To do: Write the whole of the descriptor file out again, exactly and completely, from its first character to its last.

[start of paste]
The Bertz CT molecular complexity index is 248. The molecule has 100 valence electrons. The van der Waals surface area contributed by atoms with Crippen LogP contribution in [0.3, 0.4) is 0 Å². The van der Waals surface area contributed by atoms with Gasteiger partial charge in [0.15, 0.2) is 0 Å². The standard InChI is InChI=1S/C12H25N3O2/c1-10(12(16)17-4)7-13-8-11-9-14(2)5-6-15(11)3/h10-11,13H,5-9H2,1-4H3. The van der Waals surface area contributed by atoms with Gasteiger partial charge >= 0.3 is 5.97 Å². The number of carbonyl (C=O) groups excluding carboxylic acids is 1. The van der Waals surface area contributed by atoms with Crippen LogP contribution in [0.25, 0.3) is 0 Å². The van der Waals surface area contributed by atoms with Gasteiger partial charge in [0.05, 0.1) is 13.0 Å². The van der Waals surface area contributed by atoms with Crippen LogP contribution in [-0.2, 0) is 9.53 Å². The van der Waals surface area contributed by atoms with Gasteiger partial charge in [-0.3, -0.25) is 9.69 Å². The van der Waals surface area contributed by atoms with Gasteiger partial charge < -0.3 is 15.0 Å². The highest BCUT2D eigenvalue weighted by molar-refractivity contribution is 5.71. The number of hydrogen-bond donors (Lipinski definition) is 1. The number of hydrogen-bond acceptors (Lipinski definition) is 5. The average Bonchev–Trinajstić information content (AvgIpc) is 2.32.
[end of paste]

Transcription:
The Bertz CT molecular complexity index is 248. The molecule has 100 valence electrons. The van der Waals surface area contributed by atoms with Crippen LogP contribution in [0.3, 0.4) is 0 Å². The van der Waals surface area contributed by atoms with Gasteiger partial charge in [0.15, 0.2) is 0 Å². The standard InChI is InChI=1S/C12H25N3O2/c1-10(12(16)17-4)7-13-8-11-9-14(2)5-6-15(11)3/h10-11,13H,5-9H2,1-4H3. The van der Waals surface area contributed by atoms with Gasteiger partial charge >= 0.3 is 5.97 Å². The number of carbonyl (C=O) groups excluding carboxylic acids is 1. The van der Waals surface area contributed by atoms with Crippen LogP contribution in [0.25, 0.3) is 0 Å². The van der Waals surface area contributed by atoms with Gasteiger partial charge in [0.05, 0.1) is 13.0 Å². The van der Waals surface area contributed by atoms with Crippen LogP contribution in [-0.2, 0) is 9.53 Å². The van der Waals surface area contributed by atoms with Gasteiger partial charge in [-0.3, -0.25) is 9.69 Å². The van der Waals surface area contributed by atoms with Gasteiger partial charge < -0.3 is 15.0 Å². The highest BCUT2D eigenvalue weighted by molar-refractivity contribution is 5.71. The number of hydrogen-bond donors (Lipinski definition) is 1. The number of hydrogen-bond acceptors (Lipinski definition) is 5. The average Bonchev–Trinajstić information content (AvgIpc) is 2.32.